To Laflamme’s point, the vacancy rate may be 2.7 per cent across the island but for units under $925 a month, that number sinks below 1 per cent.

    “It’s essentially a two-tiered market,” she said. “In one of them, where people have resources, there’s vacancy. In the other, where people don’t, it’s a scramble to find anything.”

  11. Rent control provision quietly softened by N.S. Liberals two days after announcement | The Star

    HALIFAX – Two days after Nova Scotia’s Liberals announced temporary rent caps in response to evictions and fast-rising rents amid the pandemic, they quietly decreased how broadly the controls applied.

    On Nov. 25, Chuck Porter, who was at the time minister of municipal affairs and housing, signed a minister’s directive that limited rent increases to two per cent annually until the conclusion of the state of emergency, or February 2022 — whichever came first.

    It included a provision that rent controls would apply both to existing tenants and new tenants coming into the same accommodation.

    The provision for new tenants, which advocates say is key to discouraging landlords from finding ways to evict tenants, was dropped in an amendment to the Emergency Management Act by Porter on Nov. 27, with no news release issued about the change.

    A spokeswoman for Service Nova Scotia, which oversees the Residential Tenancies Act, said in an email Wednesday the directive “was amended as it went further than the policy intent of protection for existing tenants.”

    “By allowing landlords to raise the rent between tenants, the government incentivized landlords to evict long-term tenants or those with below-market rents, which is contributing to the wave of evictions that ACORN is seeing now.”

  12. Another price with plenty of room to run is rent. During the pandemic low interest rates and a demand for more space triggered an extraordinary house-price boom across the rich world: in April American homes were 14.6% more expensive than they had been a year earlier. Yet in America, the euro area and Britain rents remain beneath their pre-pandemic trend; in Australia rents have fallen throughout the pandemic. Renters are more likely than homeowners to have lost their job over the past year, and rents are highly cyclical, moving with the fortunes of the economy. But as economies and labour markets rebound, there might be some catching up and—if house prices are anything to go by—some overshooting yet to do. Rent accounts for one-fifth of core inflation in the index targeted by the Federal Reserve.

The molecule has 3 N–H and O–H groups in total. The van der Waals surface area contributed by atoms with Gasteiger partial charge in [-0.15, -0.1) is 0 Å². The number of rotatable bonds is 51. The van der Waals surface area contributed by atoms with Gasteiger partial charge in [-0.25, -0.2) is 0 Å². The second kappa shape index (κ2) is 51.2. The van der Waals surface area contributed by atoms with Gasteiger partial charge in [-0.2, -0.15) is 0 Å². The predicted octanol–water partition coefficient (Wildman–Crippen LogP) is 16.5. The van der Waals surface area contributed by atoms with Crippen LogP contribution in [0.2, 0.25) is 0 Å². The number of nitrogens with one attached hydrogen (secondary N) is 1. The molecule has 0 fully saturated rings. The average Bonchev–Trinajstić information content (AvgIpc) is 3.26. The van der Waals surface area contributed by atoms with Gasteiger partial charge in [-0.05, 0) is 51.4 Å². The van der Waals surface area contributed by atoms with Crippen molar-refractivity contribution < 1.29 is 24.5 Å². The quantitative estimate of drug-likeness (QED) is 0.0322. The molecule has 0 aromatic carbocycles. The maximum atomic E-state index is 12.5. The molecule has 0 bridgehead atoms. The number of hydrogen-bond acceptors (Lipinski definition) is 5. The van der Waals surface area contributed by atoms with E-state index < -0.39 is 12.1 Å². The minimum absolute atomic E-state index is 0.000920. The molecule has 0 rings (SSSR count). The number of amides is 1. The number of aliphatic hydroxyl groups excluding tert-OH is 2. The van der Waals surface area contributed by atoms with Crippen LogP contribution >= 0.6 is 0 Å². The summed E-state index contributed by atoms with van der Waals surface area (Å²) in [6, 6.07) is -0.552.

13. Federal party leaders are pitching their plans to address housing affordability, but according to one economics expert, the key solution is one that wouldn’t be popular among homeowners.

    “Canadian housing is not in crisis, it’s where Canadians want it,” said John Rapley, a political economist at the University of Cambridge, noting that Canadians value the gains they’ve made from a soaring housing market.

    But in order to make housing more affordable, more homes must be built — and that could mean taking a hit on returns from existing properties, he told Cross Country Checkup.

    “You can’t actually just say we’ll build cheap houses here and [have] all the other houses keep their same value. Once you add supply to the market, the price and everything comes down, and that’s not popular.”

  14. None is willing to propose policies to drive housing prices down. Indeed, virtually all of their plans will do the opposite. Providing incentives for first-time homebuyers, low interest loans to developers and so on, all fuel out-of-control asset price inflation driven by the tsunami of central bank cash flooding the financial system. And the cancerous consequence of all this is the ballooning asset value of urban land.

    All three parties propose to pour more gasoline into the out-of-control dumpster fire of urban land value inflation — an inflation that has seen Vancouver area land values more than triple since 2010 while the values of the buildings on that land barely budged.

  15. I like to believe that after my years as an adjudicator at the Landlord Tenant Board (LTB), I tend to look at things from a reasonably balanced perspective, which seems attractive to nobody in these polarizing times.

    But Toronto’s rental crisis has reached the point of complete madness. So let the darts fly but I need to speak up on the current state of Toronto’s real estate market that pits profit-taking from investment properties against tenants.

    Rents for vacant units have gone up about 12 times faster than inflation in recent years. Nowadays, there’s no such thing as a lateral move for an evicted tenant.

    Add to the mix buyers who have absolutely no interest in inheriting a tenant protected by rent control and you have a recipe for a perfect storm.

    In 2021, no rent increases were allowed in Ontario. In 2022 the provincial guideline was set at just 1.2 per cent. But market rents on an empty unit can be $1,000 a month more than for an existing tenant in a one-bedroom apartment.